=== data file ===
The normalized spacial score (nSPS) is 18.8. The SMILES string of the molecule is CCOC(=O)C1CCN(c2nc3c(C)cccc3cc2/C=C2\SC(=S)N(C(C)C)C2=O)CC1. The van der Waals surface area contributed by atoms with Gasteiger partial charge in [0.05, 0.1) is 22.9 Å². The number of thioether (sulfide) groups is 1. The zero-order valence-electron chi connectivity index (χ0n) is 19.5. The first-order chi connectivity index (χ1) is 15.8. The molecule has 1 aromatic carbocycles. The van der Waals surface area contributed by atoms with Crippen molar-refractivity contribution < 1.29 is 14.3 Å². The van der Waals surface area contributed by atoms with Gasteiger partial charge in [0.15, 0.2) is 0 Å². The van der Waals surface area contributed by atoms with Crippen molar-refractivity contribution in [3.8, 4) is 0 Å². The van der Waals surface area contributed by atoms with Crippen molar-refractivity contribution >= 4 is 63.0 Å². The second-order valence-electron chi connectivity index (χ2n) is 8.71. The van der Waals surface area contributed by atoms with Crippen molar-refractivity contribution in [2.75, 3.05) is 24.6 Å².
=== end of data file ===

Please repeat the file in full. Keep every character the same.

The normalized spacial score (nSPS) is 18.8. The SMILES string of the molecule is CCOC(=O)C1CCN(c2nc3c(C)cccc3cc2/C=C2\SC(=S)N(C(C)C)C2=O)CC1. The van der Waals surface area contributed by atoms with Gasteiger partial charge in [0.05, 0.1) is 22.9 Å². The number of thioether (sulfide) groups is 1. The zero-order valence-electron chi connectivity index (χ0n) is 19.5. The first-order chi connectivity index (χ1) is 15.8. The molecule has 1 aromatic carbocycles. The van der Waals surface area contributed by atoms with Crippen molar-refractivity contribution < 1.29 is 14.3 Å². The van der Waals surface area contributed by atoms with Gasteiger partial charge in [0.15, 0.2) is 0 Å². The van der Waals surface area contributed by atoms with Crippen molar-refractivity contribution in [3.8, 4) is 0 Å². The van der Waals surface area contributed by atoms with Crippen molar-refractivity contribution >= 4 is 63.0 Å². The second-order valence-electron chi connectivity index (χ2n) is 8.71. The van der Waals surface area contributed by atoms with Crippen molar-refractivity contribution in [2.75, 3.05) is 24.6 Å².